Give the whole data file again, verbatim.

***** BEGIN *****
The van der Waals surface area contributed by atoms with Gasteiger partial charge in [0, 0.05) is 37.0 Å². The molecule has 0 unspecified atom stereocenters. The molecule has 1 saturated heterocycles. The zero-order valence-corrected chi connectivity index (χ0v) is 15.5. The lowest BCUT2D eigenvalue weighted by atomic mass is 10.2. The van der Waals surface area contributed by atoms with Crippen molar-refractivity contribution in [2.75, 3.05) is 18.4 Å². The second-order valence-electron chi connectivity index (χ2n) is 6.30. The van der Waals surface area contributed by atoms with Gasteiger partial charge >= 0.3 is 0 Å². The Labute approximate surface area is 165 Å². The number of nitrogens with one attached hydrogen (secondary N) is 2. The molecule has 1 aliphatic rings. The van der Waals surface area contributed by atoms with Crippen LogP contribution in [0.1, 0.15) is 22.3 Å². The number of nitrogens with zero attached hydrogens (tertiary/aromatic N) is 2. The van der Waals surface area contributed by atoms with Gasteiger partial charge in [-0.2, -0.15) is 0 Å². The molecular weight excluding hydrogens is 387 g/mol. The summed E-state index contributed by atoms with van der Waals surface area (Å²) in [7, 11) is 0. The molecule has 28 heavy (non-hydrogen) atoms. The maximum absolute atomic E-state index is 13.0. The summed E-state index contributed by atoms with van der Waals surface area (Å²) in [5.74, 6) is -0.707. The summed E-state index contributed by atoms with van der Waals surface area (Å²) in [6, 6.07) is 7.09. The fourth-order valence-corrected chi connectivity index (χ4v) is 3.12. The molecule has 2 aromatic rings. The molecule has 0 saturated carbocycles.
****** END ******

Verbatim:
The van der Waals surface area contributed by atoms with Gasteiger partial charge in [0, 0.05) is 37.0 Å². The molecule has 0 unspecified atom stereocenters. The molecule has 1 saturated heterocycles. The zero-order valence-corrected chi connectivity index (χ0v) is 15.5. The lowest BCUT2D eigenvalue weighted by atomic mass is 10.2. The van der Waals surface area contributed by atoms with Crippen molar-refractivity contribution in [2.75, 3.05) is 18.4 Å². The second-order valence-electron chi connectivity index (χ2n) is 6.30. The van der Waals surface area contributed by atoms with Gasteiger partial charge >= 0.3 is 0 Å². The Labute approximate surface area is 165 Å². The number of nitrogens with one attached hydrogen (secondary N) is 2. The molecule has 1 aliphatic rings. The van der Waals surface area contributed by atoms with Crippen LogP contribution in [0.1, 0.15) is 22.3 Å². The number of nitrogens with zero attached hydrogens (tertiary/aromatic N) is 2. The van der Waals surface area contributed by atoms with Gasteiger partial charge in [-0.2, -0.15) is 0 Å². The molecular weight excluding hydrogens is 387 g/mol. The summed E-state index contributed by atoms with van der Waals surface area (Å²) in [7, 11) is 0. The molecule has 28 heavy (non-hydrogen) atoms. The maximum absolute atomic E-state index is 13.0. The summed E-state index contributed by atoms with van der Waals surface area (Å²) in [5.74, 6) is -0.707. The summed E-state index contributed by atoms with van der Waals surface area (Å²) in [6, 6.07) is 7.09. The fourth-order valence-corrected chi connectivity index (χ4v) is 3.12. The molecule has 2 aromatic rings. The molecule has 0 saturated carbocycles.